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Learn Digital Photography - 3 Ways to Start Thinking Outside the Box

The creative photographer is one who has learnt to think outside the box and take their photography to a higher level. Now if you are like me this statement doesn't mean much but it has been bandied about for decades. Often I am told that successful people think outside the box.

How do you think outside the box when applying it to photography? It easy to say it but how do you do it? That's the million dollar question. Wikipedia says, "Thinking outside the box is to think differently, unconventionally or from a new perspective. This phrase often refers to novel, creative and smart thinking." Applying this to photography you could replace the word thinking with seeing. You have to look for that which is unusual, unconventional or from a different perspective. 
I first saw this applied to photography in a farewell gift when I left New Zealand. The book had been produced by a photographer that saw outside the box. He had photographed New Zealand from a completely different perspective than normal. Many of the angles made the famous sites and locations look completely different and 30 years later I still have the book, an inspiration for seeing outside the box.
So how to begin would be the question I need to answer. Let's look at a few points that will help you see outside the box.
1. A clever outside the box thinker ponders the scene carefully. 

Time a thought is vital to a creative thinker. Stepping into a location and shooting fast does not allow you to be creative. You need arrive at your location and take time to quietly take in the scene and think about what you are seeing. Relax and visualise the possibilities. Exclude preconceived ideas and photos you may have taken there or seen. Walk around the area and find new angles, perspectives and vantage points. Open your eyes and look for the out of the ordinary  and things that interract or relate to each other.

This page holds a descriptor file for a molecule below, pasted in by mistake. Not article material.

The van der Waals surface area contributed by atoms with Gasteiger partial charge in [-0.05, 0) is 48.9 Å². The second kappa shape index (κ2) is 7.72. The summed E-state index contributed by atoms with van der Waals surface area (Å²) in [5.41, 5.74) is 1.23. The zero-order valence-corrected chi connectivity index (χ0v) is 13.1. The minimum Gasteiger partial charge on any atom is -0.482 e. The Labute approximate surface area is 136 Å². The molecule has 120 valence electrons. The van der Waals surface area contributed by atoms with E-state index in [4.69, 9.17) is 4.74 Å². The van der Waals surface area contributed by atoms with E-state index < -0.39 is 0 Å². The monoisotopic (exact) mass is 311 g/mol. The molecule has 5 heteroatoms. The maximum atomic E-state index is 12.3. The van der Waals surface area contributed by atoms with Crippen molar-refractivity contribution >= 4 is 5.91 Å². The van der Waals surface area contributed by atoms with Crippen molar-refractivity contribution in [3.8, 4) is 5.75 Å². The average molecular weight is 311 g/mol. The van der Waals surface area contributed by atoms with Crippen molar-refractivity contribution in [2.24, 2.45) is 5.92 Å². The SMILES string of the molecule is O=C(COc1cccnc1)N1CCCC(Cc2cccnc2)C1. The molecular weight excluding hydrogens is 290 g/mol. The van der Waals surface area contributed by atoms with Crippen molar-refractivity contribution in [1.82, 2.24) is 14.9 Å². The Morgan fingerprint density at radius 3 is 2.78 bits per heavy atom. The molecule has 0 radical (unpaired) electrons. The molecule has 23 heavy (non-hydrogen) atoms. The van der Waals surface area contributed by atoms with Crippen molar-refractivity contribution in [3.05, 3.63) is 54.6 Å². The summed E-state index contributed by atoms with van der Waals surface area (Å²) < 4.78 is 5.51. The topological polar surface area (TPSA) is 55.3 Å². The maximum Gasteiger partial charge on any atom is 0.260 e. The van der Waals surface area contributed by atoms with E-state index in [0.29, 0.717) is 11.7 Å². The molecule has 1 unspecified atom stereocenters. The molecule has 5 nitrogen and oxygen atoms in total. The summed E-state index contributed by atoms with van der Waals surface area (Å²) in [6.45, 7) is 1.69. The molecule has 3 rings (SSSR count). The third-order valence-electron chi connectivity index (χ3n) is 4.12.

2. A creative thinker breaks the rules

Some say that rules are made to be broken others say they are there to provide the boundaries. I think that boundaries should be pushed and tested because it's only once you know the true boundary can you push the limits. If the rule says never place the subject in the centre of the compostion try breaking it and see what happens. Most times it doesn't work but there are times that it creates an amazing image. If the rule says that two colours or patterns should never be seen together try it and see what happens. If you stick to a traditional approach you might never find the one occasion when breaking the rule works. Never be afraid to try new things.

3. Thinkers aren't scared to make fools of themselves

A strange statement you may think. Not so. Many of the great pro photographers try things that others are too scared to attempt and get the great shot. I know one photographer that lay down in the middle of a cobbled square in France and got the most amazing shot. He looked a fool and everyone stopped and stared. He now sells that image on srtock photo sites and makes money from it all year round. Lie on you back, crawl on your stomach and hang from a tree (exercising care of course) and find that elusive angle or perspective. Who knows you too might hit the jackpot. Don't be afraid to venture outside you comfort zone.

To most of us thinking or seeing outside the box is a daunting challenge as it doesn't come naturally but bottom line is do you want to be better than the next person. If you do, then you need to fly against convention and try things that might seem normal. Use your imagination and look for things that are different and maybe a lot more challenging. Once you start it becomes easier and easier and before you know it you'll be a creative outside the box thinker.

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Do you want to learn more about photography in a digital world? I've just completed a brand new e-course delivered by e-mail. Download it here for free: CLICK HERE You can also learn to take perfect photos in 21 steps by taking a look at my new ebook 21 Steps 2 Perfect Photos
Wayne Turner has been teaching photography for 25 years and has written three books on photography.

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